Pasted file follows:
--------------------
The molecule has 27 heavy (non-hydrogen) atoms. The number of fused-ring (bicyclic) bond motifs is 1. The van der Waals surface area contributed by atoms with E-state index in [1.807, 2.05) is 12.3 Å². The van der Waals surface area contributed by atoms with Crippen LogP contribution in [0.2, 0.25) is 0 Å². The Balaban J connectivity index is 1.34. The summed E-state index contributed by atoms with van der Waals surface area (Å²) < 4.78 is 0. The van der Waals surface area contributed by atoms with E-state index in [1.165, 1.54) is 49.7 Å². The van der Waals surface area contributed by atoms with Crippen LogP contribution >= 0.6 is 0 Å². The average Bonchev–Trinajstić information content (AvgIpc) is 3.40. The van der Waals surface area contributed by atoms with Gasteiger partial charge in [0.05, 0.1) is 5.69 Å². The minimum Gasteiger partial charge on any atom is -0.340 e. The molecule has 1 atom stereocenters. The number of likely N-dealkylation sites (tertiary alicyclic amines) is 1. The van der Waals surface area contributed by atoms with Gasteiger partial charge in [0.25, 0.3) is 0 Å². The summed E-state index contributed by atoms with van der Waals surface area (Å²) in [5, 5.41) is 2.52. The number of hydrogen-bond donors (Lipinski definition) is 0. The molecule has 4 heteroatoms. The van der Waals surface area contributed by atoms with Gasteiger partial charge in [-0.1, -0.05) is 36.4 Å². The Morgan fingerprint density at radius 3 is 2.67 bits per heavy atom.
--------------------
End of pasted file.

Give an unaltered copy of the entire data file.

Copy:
The molecule has 27 heavy (non-hydrogen) atoms. The number of fused-ring (bicyclic) bond motifs is 1. The van der Waals surface area contributed by atoms with E-state index in [1.807, 2.05) is 12.3 Å². The van der Waals surface area contributed by atoms with Crippen LogP contribution in [0.2, 0.25) is 0 Å². The Balaban J connectivity index is 1.34. The summed E-state index contributed by atoms with van der Waals surface area (Å²) < 4.78 is 0. The van der Waals surface area contributed by atoms with E-state index in [1.165, 1.54) is 49.7 Å². The van der Waals surface area contributed by atoms with Crippen LogP contribution >= 0.6 is 0 Å². The average Bonchev–Trinajstić information content (AvgIpc) is 3.40. The van der Waals surface area contributed by atoms with Gasteiger partial charge in [0.05, 0.1) is 5.69 Å². The minimum Gasteiger partial charge on any atom is -0.340 e. The molecule has 1 atom stereocenters. The number of likely N-dealkylation sites (tertiary alicyclic amines) is 1. The van der Waals surface area contributed by atoms with Gasteiger partial charge in [0.25, 0.3) is 0 Å². The summed E-state index contributed by atoms with van der Waals surface area (Å²) in [5, 5.41) is 2.52. The number of hydrogen-bond donors (Lipinski definition) is 0. The molecule has 4 heteroatoms. The van der Waals surface area contributed by atoms with Gasteiger partial charge in [-0.1, -0.05) is 36.4 Å². The Morgan fingerprint density at radius 3 is 2.67 bits per heavy atom.